Answered by:
decimals returned with AVG command

we're using the AVG function on a column defined as numeric(5,4). The result has 6 decimal positions and we needed it to be 8 decimal positions. We figured out how to get the 8 decimal positions (using convert), but i was wondering how it determined the number of decimal positions returned with the AVG function. Why was it setting it to 6 positions? Thanks
Question
Answers

hi
AVG of decimal always returns a "decimal(38, s) divided by decimal(10, 0)" data type table on link (see here)
You have to cast the AVG result to the desired precision.
Thanks
Saravana Kumar C
You have to cast the AVG() input to the desired precision, not the result if you want the scale of the result to be more than 6. If you cast the result of an AVG() of a decimal(5,4) to decimal(9,8), the value will have already been truncated to 6 decimal places in the AVG() function and casting it decimal(9,8) will just append two 0's in the 7th and 8th decimal place. To see this, run
Declare @T Table(d decimal(5,4)); Insert @T(d) Values (0), (0), (1); Select Cast(Avg(d) As decimal(9,8)) From @T; Select Avg(Cast(d As decimal(9,8))) From @T;
Only the second select returns the correct result to 8 decimal places.
sqlguy10, the rules for the scale and precision of a decimal calculation are complex. You can find some of them at http://technet.microsoft.com/enus/library/ms190476.aspx. Unfortunately, the documentation is incomplete and in some cases, the documentation is incorrect. In particular, the documentation for the AVG function is incorrect. The actual rule used by SQL for the result of an AVG of a decimal(p,s) expression is if s < 6, the result will be decimal(38,6) and if s >= 6, the result will be decimal(38,s).
If you are not sure of the datatype that is returned as the result of a calculation, you can always put the result into a sql_variant datatype and then use the SQL_VARIANT_PROPERTY function to tell you the datatype, precision, scale, maxlength, collation and totalbytes of the result. For example
Declare @T Table(d decimal(5, 4)); Declare @Result sql_variant; Insert @T(d) Values (0), (0), (1); Select @Result = Avg(d) From @T; Select @Result, SQL_VARIANT_PROPERTY(@Result, 'BaseType') As BaseType, SQL_VARIANT_PROPERTY(@Result, 'Precision') As Precision, SQL_VARIANT_PROPERTY(@Result, 'Scale') As Scale, SQL_VARIANT_PROPERTY(@Result, 'TotalBytes') As TotalBytes, SQL_VARIANT_PROPERTY(@Result, 'Collation') As Collation, SQL_VARIANT_PROPERTY(@Result, 'MaxLength') As MaxLength;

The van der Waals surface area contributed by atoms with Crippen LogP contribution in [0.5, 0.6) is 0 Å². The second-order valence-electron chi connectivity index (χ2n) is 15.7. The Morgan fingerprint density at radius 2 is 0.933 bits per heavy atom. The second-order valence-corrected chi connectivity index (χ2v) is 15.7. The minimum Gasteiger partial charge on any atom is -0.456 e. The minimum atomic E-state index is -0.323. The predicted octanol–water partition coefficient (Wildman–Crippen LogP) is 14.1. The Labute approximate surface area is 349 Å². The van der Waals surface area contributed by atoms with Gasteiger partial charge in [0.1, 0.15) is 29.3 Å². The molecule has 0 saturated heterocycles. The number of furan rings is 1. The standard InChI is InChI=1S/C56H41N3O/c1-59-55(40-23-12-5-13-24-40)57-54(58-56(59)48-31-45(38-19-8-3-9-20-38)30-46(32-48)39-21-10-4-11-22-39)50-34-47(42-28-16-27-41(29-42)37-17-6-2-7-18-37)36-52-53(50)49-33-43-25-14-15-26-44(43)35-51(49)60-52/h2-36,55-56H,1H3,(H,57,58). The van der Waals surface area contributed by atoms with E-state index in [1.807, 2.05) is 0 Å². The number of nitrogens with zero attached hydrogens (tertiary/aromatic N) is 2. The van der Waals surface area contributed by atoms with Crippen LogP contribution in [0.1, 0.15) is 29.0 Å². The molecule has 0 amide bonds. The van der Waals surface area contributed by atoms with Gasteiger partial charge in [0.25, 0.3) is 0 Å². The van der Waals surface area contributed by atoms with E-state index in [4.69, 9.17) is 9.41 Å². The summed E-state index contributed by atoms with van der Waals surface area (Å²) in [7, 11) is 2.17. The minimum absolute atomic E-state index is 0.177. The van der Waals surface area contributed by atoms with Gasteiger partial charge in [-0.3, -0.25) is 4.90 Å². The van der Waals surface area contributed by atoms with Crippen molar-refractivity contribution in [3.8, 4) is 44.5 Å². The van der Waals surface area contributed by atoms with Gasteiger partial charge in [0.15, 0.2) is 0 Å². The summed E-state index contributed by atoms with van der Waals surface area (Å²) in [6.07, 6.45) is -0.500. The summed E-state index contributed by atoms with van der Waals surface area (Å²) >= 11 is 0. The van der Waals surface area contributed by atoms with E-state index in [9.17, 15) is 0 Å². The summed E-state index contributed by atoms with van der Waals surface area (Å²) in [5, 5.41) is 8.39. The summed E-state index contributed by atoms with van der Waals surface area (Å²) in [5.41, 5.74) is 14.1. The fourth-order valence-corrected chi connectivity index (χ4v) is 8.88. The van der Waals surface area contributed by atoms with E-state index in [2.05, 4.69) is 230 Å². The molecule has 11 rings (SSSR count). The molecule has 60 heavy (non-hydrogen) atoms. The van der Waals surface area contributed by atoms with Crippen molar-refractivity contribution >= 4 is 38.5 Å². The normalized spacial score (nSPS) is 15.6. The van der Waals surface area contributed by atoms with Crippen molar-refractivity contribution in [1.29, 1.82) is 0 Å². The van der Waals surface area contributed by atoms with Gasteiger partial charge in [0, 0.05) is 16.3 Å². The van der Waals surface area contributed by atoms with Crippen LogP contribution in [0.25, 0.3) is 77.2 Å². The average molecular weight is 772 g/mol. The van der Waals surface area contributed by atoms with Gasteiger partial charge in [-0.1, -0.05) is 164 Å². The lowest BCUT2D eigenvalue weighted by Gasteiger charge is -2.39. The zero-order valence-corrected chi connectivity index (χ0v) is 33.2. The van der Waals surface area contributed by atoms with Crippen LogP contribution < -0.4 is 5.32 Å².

Tom Proposed as answer by Saeid Hasani Saturday, October 12, 2013 4:45 AM
 Marked as answer by Allen Li  MSFTMicrosoft contingent staff, Moderator Monday, October 21, 2013 8:32 AM
All replies

hi
AVG of decimal always returns a "decimal(38, s) divided by decimal(10, 0)" data type table on link (see here)
You have to cast the AVG result to the desired precision.
Thanks
Saravana Kumar C
You have to cast the AVG() input to the desired precision, not the result if you want the scale of the result to be more than 6. If you cast the result of an AVG() of a decimal(5,4) to decimal(9,8), the value will have already been truncated to 6 decimal places in the AVG() function and casting it decimal(9,8) will just append two 0's in the 7th and 8th decimal place. To see this, run
Declare @T Table(d decimal(5,4)); Insert @T(d) Values (0), (0), (1); Select Cast(Avg(d) As decimal(9,8)) From @T; Select Avg(Cast(d As decimal(9,8))) From @T;
Only the second select returns the correct result to 8 decimal places.
sqlguy10, the rules for the scale and precision of a decimal calculation are complex. You can find some of them at http://technet.microsoft.com/enus/library/ms190476.aspx. Unfortunately, the documentation is incomplete and in some cases, the documentation is incorrect. In particular, the documentation for the AVG function is incorrect. The actual rule used by SQL for the result of an AVG of a decimal(p,s) expression is if s < 6, the result will be decimal(38,6) and if s >= 6, the result will be decimal(38,s).
If you are not sure of the datatype that is returned as the result of a calculation, you can always put the result into a sql_variant datatype and then use the SQL_VARIANT_PROPERTY function to tell you the datatype, precision, scale, maxlength, collation and totalbytes of the result. For example
Declare @T Table(d decimal(5, 4)); Declare @Result sql_variant; Insert @T(d) Values (0), (0), (1); Select @Result = Avg(d) From @T; Select @Result, SQL_VARIANT_PROPERTY(@Result, 'BaseType') As BaseType, SQL_VARIANT_PROPERTY(@Result, 'Precision') As Precision, SQL_VARIANT_PROPERTY(@Result, 'Scale') As Scale, SQL_VARIANT_PROPERTY(@Result, 'TotalBytes') As TotalBytes, SQL_VARIANT_PROPERTY(@Result, 'Collation') As Collation, SQL_VARIANT_PROPERTY(@Result, 'MaxLength') As MaxLength;
Tom Proposed as answer by Saeid Hasani Saturday, October 12, 2013 4:45 AM
 Marked as answer by Allen Li  MSFTMicrosoft contingent staff, Moderator Monday, October 21, 2013 8:32 AM


Because that is how Microsoft decided to do it. Truncation and rounding are implementation defined in the ANSI/ISO Standards. DB2 used to give four decimals, Oracle has something huge. You need to use CAST() to adjust the results.
CELKO Books in Celko Series for MorganKaufmann Publishing: Analytics and OLAP in SQL / Data and Databases: Concepts in Practice Data / Measurements and Standards in SQL SQL for Smarties / SQL Programming Style / SQL Puzzles and Answers / Thinking in Sets / Trees and Hierarchies in SQL